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Oh... the irony

Iron is one of those Goldilocks micronutrients - we have to be careful to not get too much or too little, but to get it just right!

Iron is a component of haemoglobin which transports oxygen and carbon dioxide to and from the cells. If you are low in iron you can’t make enough red blood cells and might not be getting all the oxygen and nutrients you need to all the parts of your body.



There are two types of dietary iron: haem iron and non-haem iron. Haem iron is present in meat and is more readily absorbed than non-haem iron which is found in plant based foods. Non-haem iron needs to be converted in the gut before it can be absorbed into the body.

Symptoms of iron deficiency include pale skin, fatigue, sensitivity to cold and nausea, however, these symptoms are not just linked to low iron. It is important to get iron levels checked before supplementing, as there are other reasons why you might be experiencing these symptoms, such as low vitamin B12 or folate. Menstruating women are at higher risk of becoming iron-deficiency due to their monthly blood loss.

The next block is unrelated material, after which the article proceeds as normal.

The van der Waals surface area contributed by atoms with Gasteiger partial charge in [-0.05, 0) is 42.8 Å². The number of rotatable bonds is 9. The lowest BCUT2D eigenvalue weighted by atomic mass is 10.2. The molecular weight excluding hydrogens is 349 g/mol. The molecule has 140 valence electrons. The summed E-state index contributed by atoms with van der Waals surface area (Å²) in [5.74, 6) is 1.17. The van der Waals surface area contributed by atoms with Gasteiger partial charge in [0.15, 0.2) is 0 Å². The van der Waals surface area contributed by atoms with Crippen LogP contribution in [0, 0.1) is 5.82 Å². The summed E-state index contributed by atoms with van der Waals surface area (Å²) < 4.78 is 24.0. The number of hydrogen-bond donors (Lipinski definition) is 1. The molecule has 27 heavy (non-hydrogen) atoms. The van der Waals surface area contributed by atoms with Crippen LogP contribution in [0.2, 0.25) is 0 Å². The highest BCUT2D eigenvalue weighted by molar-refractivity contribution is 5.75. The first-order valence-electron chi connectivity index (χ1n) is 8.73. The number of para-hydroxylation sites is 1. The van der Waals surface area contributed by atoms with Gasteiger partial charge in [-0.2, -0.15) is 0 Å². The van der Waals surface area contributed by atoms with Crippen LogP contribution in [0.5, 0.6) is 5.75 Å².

Too much iron is not a good thing either, and can be caused by certain medical conditions, using iron cookware or consuming too many iron supplements. Symptoms of excess iron include nausea, stomach pain and constipation.


Most people should be able to get all the iron they need from their diet and should only supplement if advised by their doctor. Iron is found in red meat and liver. Plant-based sources of iron include spinach, chickpeas, beans, lentils, tofu, nuts, prunes, parsley and watercress. To help with the absorption of iron from plant foods, it is advised to have vitamin C with your iron. So, you might have a chickpea salad with some red pepper in, or a tofu stir-fry containing lots of vegetables.


The tannins in tea can reduce iron absorption, so if you are low in iron it is recommended to drink your cuppa at a different time to your iron-rich foods.

©2020 by Esther Donoff Nutrition